Imprimis:  The Supreme Court hearing on affirmative action gave Scientific American magazine yet another opportunity to remind us science geeks why we don't read the filthy thing, and to remind us science geeks of the senior cohort why we lament the cruel death of the Scientific American we read so eagerly in our youth when it covered actual science in a way that was actually interesting to people who were not hysterical adolescent girls.

Monday the magazine's website ran a big op-ed under the title "Why Scientists Must Stand for Affirmative Action and against Scientific Racism."

As a piece of opinion journalism, this one is pretty dire. Every cliché you'd predict before starting to read it is there. "Systemic racism": check. "White supremacy": check. The late Phil Rushton was a "notorious scientific racist": check. The Bell Curve is "pseudoscience": check. A lunatic killer who was a race realist proves that race realism is "dangerous": check. Mustaches must be dangerous, then: Stalin and Hitler both had one.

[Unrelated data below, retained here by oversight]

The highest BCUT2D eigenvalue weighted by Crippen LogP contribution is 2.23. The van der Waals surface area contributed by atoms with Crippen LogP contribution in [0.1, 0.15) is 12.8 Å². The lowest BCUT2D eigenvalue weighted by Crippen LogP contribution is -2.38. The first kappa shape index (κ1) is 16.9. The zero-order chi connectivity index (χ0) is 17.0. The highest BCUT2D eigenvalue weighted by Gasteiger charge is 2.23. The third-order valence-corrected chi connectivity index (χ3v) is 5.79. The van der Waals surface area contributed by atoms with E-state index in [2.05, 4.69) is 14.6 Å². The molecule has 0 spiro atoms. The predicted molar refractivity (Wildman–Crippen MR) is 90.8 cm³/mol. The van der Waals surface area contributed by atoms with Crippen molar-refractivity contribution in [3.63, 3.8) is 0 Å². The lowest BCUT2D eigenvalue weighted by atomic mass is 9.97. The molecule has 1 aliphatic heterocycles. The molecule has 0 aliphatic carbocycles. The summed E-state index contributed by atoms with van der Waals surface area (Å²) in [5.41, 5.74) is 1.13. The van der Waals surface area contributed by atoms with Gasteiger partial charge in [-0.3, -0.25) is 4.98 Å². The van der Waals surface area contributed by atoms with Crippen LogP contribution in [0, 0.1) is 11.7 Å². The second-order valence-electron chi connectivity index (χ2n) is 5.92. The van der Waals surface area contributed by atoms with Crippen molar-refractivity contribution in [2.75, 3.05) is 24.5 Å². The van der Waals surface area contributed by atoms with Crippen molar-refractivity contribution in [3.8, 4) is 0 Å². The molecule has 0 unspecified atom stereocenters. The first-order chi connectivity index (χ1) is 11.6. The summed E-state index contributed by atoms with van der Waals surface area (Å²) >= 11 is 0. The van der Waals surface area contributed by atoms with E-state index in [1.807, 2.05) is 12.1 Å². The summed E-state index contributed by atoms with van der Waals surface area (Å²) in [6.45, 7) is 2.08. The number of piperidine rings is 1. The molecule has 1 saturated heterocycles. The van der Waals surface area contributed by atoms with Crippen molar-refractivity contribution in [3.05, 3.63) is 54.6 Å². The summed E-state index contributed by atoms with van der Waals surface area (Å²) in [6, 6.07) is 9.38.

As a piece of science journalism, the op-ed is a disgrace. The scientific temperament does not pronounce as indisputable facts ideas that are highly disputable, and disputed by thoughtful and learned people. It does not pretend that fashionable luxury opinions are the last word on open scientific topics. It does not abuse and insult by name persons whose research, conducted with proper scientific rigor, suggests results displeasing to political ideologues.

I did get one faint smile out of the piece. Enumerating racial and ethnic groups that, the authors say, are underrepresented in STEM programs, they list, quote: "Black, Latine, American Indian, Alaska Native, Native Hawaiian and Pacific Islander students," end quote.